Sunday, June 7, 2015

Big time profits

In my last blog piece, I carried on about the greatness of selling smalls. Easy to store, ship and sell, smalls have a lot to like. But on the opposite end, selling big stuff has it's own rewards too. Don't get me wrong, I'll take a "small" sale over bigs any day of the week. But lately, I've been doing pretty good with flipping big stuff too. Since most big items are too large and heavy to ship, my biggies are sold through Craigslist. An added bonus includes no annoying eBay fees, or dealing with postage that can eat into your profits. Let me share a few of my recent biggies that turned into "big" bucks.

Retro Sixties Bike
One of my cooler "big" scores happened just a few weeks ago. Mrs. Dude and I were out for dinner on a Sunday night at our favorite local watering hole. You might think we would be "normal" while at the restaurant and just dine while enjoying the glorious wall-to-wall flat screens that are everywhere. But no, not us. With Apple iPhone in hand, we periodically check in on the local Facebook yard sale group just in case something good pops up. In this case, it did. Just about the time our waitress brought out our food, an awesome looking bike was posted up for sale on our yard sale group! The bike looked like it came straight out of the Sixties. It had a classic "banana" seat, high chopper handlebars and a cool front spring suspension. The seller, a frequent lister on FB, was asking $30 for the bike. Mrs. Dude showed me the listing and asked if I was interested? Taking a swig of my beer, I did some quick calculating in my head. I came to the conclusion that at thirty bucks, I knew I could at least make my money back and then some. At that, Mrs. Dude claimed the bike with a simple "interested" in the comment section. The bike was now ours! Just that fast, while sitting in the pub section of our favorite restaurant, we scored another potentially sweet deal. You gotta love technology!

After another half hour of burgers, beverages and Facebook, we headed out to pick up the bike. As luck would have it, the seller lived only a few minutes away from the restaurant. It was dusk when we arrived at the seller's home and he was waiting for me at his front door. The bike was positioned under his porch light, so I gave it a quick once over. It looked as nice as it did in the FB photos. I was definitely a buyer, but in order to do a proper write up for my Craigslist ad, I tried to get a little background information on the bike. This turned out to be Mission Impossible! I asked the seller how old the bike was? He played, dumb, claiming not to know. Striking out on my first question, I then asked where he got the bike? He cracked a lame joke, saying he found it on the street. I fake laughed, then tried to push him further, asking if the bike came from Walmart, Target or some other place? As the guy danced around the question, it was becoming obvious to me he bought the bike at a yard sale and had no information to give. Being that he was a kindred spirit, I dropped the inquisition, handed over thirty bucks and hoisted the bike into the back of Mrs. Dude's car.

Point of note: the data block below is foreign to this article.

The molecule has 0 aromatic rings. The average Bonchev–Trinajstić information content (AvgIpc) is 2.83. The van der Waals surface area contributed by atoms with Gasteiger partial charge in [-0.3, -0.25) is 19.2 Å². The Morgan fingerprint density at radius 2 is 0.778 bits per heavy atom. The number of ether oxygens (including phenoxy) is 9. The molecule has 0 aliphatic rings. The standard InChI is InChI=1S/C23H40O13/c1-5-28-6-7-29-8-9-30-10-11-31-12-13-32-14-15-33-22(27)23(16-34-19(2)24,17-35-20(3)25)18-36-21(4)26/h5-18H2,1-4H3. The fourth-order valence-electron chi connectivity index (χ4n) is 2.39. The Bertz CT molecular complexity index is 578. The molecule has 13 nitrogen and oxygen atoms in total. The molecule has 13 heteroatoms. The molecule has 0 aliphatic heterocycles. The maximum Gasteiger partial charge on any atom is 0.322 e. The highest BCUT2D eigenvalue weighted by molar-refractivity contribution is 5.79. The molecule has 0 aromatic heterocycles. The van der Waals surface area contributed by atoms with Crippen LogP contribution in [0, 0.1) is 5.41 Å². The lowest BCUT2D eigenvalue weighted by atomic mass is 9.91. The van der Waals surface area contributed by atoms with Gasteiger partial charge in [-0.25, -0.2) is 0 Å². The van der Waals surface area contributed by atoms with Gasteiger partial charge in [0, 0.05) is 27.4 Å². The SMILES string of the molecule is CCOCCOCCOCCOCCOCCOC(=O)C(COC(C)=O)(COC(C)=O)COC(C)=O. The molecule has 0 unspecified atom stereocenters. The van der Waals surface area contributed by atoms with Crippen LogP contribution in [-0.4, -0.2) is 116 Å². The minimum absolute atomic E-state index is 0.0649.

A few days later, I posted my "old school" chopper bike on Facebook for $75. It didn't take long before a buyer e-mailed, asking if I would take $65 dollars? That was more then double what I paid for the bike, so I had no problem letting it go! The next day, the buyer was at my door with three crisp twenties and a five dollar bill. A nice $35 dollar profit on my big score!

Like the bike, another biggie flip also came courtesy of Facebook. A few months ago, I bought this very large, Little Tikes pedal car.
Little Tikes Pedal Car
The price was only ten dollars. These cars were made a good fifteen to twenty years ago, but were discontinued. It runs on pedal power and steers via the handles on the sides.  If I were a kid, I think this car would be a blast to drive! Doing some research, I noticed that Little Tikes pedal cars don't show up on eBay very often. When they do, some sellers ask over a hundred bucks for them. However, the main problem with trying to sell these pedal cars on eBay is the high shipping costs. To find out what it might cost me to ship, I took my pedal car to the local UPS store. After throwing it on the scale and measuring for length and width, the UPS clerk estimated shipping to be around two hundred dollars! With that high price, I decided to stick with  selling locally on Craigslist. It wasn't easy. The car sat for almost two months waiting for a buyer to come along. I finally unloaded the car for $35 bucks. Not gangbusters considering the time, storage space and effort I put into it, but I'll take a $25 dollar profit anytime.

Chevy Bel Air Pedal Car